I just finished a book called A Free Life by Ha Jin, the story of a Chinese immigrant, Nan, who leaves the dream of a Ph.D. and life as a poet to settle in the States and earn a living
to support his wife and son. Jin writes of Nan's life in a prose that unfolds not as a poet's
might but full of the day-to-day realism of life, the struggles of working in a field that is
not one's dream, and dealing with the ups and downs of being a parent, husband, and friend. The story unfolds with the additional twist of seeing the American way of life - with an emphasis on putting 'self' before others - through the eyes of a Chinese immigrant whose culture places others before self. The delicate balance of self and others, the struggle of independence and dependence, is brought to the fore in all of Nan's experiences.
It is a balance that requires attention. An over-emphasis on self and independence can lead to overindulgence, consumerism, and narcissism. An over-emphasis on others and dependence can lead to neglect of self, doubt, and a failure to attend to one's own health and well-being. There seems to be an ideal balance in the middle, an equilibrium of sorts, where an awareness of independence is balanced by an awareness of our dependent nature. A family is a key means to realize both. In a family, parents often sacrifice self for the good of the family while working to teach their children to independence.
It is a model unit for honing an awareness of both and in each of our day-to-day experiences in the family, we can see our own orientation toward this balance. In the aftermath of the Holiday season, generally full of family encounters, there is a new opportunity to observe your own role in the family unit. As I look at my family, I see our family equilibrium through my husband's emphasis on self and independence balanced by my orientation toward others and dependence. But we each carry some of the other as well, and as our children leave for college, a gradual shifting of roles is ensuing. Taking all humans as one giant family, there are cultures that emphasize dependency more than self-sufficiency while others do the reverse. For example, in some cultures it is common and encouraged to let babies fall asleep in their mother's arms, to sleep in a family bed, and to not let children cry themselves to sleep, while in other cultures the emphasis is on self-sufficiency - teaching infants to learn to self-regulate, to fall asleep alone, to soothe oneself and be independent. When cultures clash as they do in Jin's book, the rules and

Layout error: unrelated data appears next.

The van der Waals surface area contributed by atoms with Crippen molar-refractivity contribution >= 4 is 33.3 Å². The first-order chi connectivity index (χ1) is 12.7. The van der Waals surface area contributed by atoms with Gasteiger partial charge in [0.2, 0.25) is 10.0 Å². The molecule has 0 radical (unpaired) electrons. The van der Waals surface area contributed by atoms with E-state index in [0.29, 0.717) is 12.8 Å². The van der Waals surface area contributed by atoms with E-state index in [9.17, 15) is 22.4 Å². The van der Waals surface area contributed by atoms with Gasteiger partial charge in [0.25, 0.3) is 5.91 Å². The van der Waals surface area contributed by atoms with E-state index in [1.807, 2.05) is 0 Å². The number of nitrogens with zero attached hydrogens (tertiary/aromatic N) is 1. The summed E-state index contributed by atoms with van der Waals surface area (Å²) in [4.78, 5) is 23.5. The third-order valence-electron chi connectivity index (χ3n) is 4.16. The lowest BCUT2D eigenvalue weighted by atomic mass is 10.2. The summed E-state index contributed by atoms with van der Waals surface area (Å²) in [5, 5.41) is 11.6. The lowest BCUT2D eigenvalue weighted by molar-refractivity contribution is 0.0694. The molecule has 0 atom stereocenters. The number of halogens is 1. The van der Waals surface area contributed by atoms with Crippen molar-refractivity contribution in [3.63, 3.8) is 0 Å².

regulations, the deeply engrained orientation of a people and their philosophies, values, and norms come into our awareness. In human evolution it seems that a distribution of varying degrees of dependency to independence are evident from family to family, culture to culture that yields an overall balance of sorts. Many families and cultures place a greater emphasis on self and this orientation is balanced by the vast number of people who place others first. As we move through the 21st century, perhaps we can move our evolutionary path forward by recognizing the value of both, and work toward finding a balance within each of us. As we each do that, one by one, there may be a jump in human evolution to a more balanced and peaceful co-existance where extremes are no longer need to exist to reach an overall state of balance.